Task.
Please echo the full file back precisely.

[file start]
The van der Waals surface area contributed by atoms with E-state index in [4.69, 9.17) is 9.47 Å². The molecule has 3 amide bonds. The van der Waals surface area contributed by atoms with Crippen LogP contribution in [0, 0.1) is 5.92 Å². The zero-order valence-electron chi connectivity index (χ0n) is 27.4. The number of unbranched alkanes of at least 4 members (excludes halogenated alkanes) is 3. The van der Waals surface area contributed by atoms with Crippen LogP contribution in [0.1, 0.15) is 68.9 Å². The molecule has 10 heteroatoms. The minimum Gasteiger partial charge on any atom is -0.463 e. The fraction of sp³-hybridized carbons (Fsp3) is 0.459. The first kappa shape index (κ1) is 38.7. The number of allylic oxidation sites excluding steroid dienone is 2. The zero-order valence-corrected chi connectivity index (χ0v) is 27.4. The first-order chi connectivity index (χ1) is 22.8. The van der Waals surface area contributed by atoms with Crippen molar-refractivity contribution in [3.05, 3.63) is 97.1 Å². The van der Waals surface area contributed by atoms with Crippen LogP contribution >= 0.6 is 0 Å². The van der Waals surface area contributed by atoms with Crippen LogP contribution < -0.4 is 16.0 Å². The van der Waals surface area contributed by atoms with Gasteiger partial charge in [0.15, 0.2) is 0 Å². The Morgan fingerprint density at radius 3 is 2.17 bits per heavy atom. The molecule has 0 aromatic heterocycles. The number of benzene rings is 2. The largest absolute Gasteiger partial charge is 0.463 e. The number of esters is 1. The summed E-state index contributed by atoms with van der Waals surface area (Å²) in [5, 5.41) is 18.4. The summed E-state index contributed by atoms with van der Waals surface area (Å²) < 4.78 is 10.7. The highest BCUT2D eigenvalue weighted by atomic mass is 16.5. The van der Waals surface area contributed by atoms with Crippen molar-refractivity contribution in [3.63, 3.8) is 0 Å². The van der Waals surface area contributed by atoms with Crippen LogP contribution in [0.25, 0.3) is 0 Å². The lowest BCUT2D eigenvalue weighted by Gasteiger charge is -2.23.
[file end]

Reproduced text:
The van der Waals surface area contributed by atoms with E-state index in [4.69, 9.17) is 9.47 Å². The molecule has 3 amide bonds. The van der Waals surface area contributed by atoms with Crippen LogP contribution in [0, 0.1) is 5.92 Å². The zero-order valence-electron chi connectivity index (χ0n) is 27.4. The number of unbranched alkanes of at least 4 members (excludes halogenated alkanes) is 3. The van der Waals surface area contributed by atoms with Crippen LogP contribution in [0.1, 0.15) is 68.9 Å². The molecule has 10 heteroatoms. The minimum Gasteiger partial charge on any atom is -0.463 e. The fraction of sp³-hybridized carbons (Fsp3) is 0.459. The first kappa shape index (κ1) is 38.7. The number of allylic oxidation sites excluding steroid dienone is 2. The zero-order valence-corrected chi connectivity index (χ0v) is 27.4. The first-order chi connectivity index (χ1) is 22.8. The van der Waals surface area contributed by atoms with Crippen molar-refractivity contribution in [3.05, 3.63) is 97.1 Å². The van der Waals surface area contributed by atoms with Crippen LogP contribution >= 0.6 is 0 Å². The van der Waals surface area contributed by atoms with Crippen LogP contribution < -0.4 is 16.0 Å². The van der Waals surface area contributed by atoms with Gasteiger partial charge in [0.15, 0.2) is 0 Å². The Morgan fingerprint density at radius 3 is 2.17 bits per heavy atom. The molecule has 0 aromatic heterocycles. The number of benzene rings is 2. The largest absolute Gasteiger partial charge is 0.463 e. The number of esters is 1. The summed E-state index contributed by atoms with van der Waals surface area (Å²) in [5, 5.41) is 18.4. The summed E-state index contributed by atoms with van der Waals surface area (Å²) < 4.78 is 10.7. The highest BCUT2D eigenvalue weighted by atomic mass is 16.5. The van der Waals surface area contributed by atoms with Crippen molar-refractivity contribution in [3.63, 3.8) is 0 Å². The van der Waals surface area contributed by atoms with Crippen LogP contribution in [0.25, 0.3) is 0 Å². The lowest BCUT2D eigenvalue weighted by Gasteiger charge is -2.23.